Two new studies in the Archives of Internal Medicine urge caution in the use of CT scans and other forms of medical imaging that involve radiation. CT scans and mammograms use radiation, although the dose from a mammogram is smaller.
These studies support new controversial breast cancer screening guidelines which push back the recommended age for annual mammograms to 50 from 40.
The CT scan, or computerized tomography scan, has been used since the 1990s, and its use has grown dramatically, according to the Wall Street Journal.
One study of more than 1,000 adult patients found that the dose of radiation received in a single CT scan of the heart would later cause cancer in 1 in 270 women and 1 in 600 men. However, the dose of radiation varies widely depending on the hospital and the equipment. There can even be wide variation of radiation doses using the same equipment at the same hospital.
“These are doses we should be concerned about,” said Dr. Rebecca Smith-Bindman, first author of the study. “They don’t have to be this high.”
Variation in doses may be due to a lack of standardized settings and differences in how radiologists and technicians use the technology.
Another study estimated that 29,000 future cancers could be related to CT scans received in 2007 alone. Cancers in the pelvis and abdomen are projected to the most common. The study found the young patients are at greatest risk. For example, a female who received an abdominal scan at age 3 had a 1 in 500 chance of developing cancer due to the radiation from the scan.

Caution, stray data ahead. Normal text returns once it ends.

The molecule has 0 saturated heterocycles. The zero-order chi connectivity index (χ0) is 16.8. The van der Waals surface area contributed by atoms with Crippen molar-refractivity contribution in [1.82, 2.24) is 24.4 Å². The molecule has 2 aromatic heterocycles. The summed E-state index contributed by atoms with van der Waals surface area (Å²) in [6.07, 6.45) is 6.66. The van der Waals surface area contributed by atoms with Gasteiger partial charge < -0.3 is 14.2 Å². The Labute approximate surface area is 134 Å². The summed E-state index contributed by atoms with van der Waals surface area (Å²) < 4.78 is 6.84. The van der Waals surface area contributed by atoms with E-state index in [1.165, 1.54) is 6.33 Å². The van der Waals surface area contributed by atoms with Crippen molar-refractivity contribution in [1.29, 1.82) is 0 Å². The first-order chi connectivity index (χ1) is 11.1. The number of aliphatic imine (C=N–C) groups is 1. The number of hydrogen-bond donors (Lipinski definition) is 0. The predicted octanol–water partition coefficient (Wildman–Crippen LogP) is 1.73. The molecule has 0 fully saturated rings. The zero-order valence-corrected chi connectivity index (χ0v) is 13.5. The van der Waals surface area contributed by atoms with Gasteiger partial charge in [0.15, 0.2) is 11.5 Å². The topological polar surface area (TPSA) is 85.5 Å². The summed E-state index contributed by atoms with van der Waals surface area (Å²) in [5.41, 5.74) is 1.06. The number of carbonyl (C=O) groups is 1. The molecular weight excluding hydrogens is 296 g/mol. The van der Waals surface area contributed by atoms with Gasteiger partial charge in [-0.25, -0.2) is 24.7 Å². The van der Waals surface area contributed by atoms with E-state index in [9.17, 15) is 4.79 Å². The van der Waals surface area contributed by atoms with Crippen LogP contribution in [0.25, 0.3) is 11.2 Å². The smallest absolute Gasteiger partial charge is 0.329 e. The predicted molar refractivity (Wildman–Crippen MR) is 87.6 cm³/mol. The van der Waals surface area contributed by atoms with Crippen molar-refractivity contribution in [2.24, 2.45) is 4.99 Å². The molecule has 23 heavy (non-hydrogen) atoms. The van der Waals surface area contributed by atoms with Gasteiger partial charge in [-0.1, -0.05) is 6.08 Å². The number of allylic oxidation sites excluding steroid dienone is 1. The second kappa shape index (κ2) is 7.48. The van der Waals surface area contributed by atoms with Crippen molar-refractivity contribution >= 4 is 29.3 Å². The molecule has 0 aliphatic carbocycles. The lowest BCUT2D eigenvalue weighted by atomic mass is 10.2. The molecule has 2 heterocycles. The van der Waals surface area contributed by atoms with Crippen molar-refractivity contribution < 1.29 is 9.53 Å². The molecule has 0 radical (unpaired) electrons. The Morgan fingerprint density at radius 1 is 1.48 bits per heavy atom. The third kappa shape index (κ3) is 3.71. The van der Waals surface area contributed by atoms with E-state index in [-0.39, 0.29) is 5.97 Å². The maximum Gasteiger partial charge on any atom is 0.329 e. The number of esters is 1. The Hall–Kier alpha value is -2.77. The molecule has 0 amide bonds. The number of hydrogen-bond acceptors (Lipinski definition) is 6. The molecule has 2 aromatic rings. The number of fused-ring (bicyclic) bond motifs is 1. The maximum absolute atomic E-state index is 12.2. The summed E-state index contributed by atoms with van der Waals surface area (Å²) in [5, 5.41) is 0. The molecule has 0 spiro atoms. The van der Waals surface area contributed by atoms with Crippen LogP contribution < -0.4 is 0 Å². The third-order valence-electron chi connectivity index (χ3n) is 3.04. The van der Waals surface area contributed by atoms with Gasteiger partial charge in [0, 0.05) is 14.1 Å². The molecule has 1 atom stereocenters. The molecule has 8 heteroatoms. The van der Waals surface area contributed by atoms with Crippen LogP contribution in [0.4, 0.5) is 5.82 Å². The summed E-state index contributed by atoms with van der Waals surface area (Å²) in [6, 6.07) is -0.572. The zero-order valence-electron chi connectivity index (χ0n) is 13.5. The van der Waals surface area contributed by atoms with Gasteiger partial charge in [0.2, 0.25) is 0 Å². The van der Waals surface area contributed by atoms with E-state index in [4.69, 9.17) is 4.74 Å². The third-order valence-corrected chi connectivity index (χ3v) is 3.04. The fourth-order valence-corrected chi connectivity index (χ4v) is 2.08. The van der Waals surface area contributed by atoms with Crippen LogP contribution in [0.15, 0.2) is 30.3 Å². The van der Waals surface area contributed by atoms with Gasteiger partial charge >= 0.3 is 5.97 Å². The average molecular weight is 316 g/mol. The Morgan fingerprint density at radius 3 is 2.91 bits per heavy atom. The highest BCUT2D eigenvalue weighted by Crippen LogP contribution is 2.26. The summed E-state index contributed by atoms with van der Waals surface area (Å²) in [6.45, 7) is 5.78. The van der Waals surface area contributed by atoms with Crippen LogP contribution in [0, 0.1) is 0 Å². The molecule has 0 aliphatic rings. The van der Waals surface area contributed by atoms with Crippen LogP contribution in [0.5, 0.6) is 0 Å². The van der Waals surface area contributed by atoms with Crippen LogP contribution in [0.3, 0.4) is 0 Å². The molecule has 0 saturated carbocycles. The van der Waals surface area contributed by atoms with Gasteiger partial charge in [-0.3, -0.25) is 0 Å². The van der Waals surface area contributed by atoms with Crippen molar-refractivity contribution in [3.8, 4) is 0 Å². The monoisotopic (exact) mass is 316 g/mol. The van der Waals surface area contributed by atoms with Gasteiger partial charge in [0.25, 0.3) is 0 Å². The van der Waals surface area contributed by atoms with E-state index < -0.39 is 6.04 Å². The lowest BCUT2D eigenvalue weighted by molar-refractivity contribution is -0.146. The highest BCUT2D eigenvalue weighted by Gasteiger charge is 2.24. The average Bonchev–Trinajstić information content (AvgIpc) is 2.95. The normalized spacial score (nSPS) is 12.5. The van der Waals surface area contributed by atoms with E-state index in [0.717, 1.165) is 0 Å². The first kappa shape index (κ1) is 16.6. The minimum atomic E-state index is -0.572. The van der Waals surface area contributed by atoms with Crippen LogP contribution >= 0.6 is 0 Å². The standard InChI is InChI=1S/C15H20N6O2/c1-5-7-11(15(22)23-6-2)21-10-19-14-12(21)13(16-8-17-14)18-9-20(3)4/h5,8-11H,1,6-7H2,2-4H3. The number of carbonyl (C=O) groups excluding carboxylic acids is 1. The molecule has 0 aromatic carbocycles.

These studies bring into question the overuse of radiation-based imaging studies for screening purposes.
“You’re exposing a lot of healthy people,” said Amy Berrington of the National Cancer Institute.
CT machines can be dangerous if used incorrectly. For example, last year patients at Cedars-Sinai Hospital in Los Angeles received more than eight times the normal dose of radiation after a CT scan machine was reset. The error was discovered only after a patient started to lose his hair following a scan. Over 200 people suffered from radiation sickness because of the product defect.
More than 19,000 CT scans are performed in the United States each day. In many cases, CT scans are still necessary. The risks should be weight against the benefits.
On December 1, a study presented at the annual meeting of the Radiological Society of North American verified that mammography screenings may cause breast cancer in women who are predisposed to the disease. The study found that low-dose mammography radiation increased the chance of developing breast cancer by 150 percent for a group of high-risk women.
Non-radiation breast cancer screening alternatives are available. These include ultrasounds, MRIs, and thermography screenings.
Next time your doctor wants to shoot you with radiation, make sure there’s a darn good reason!
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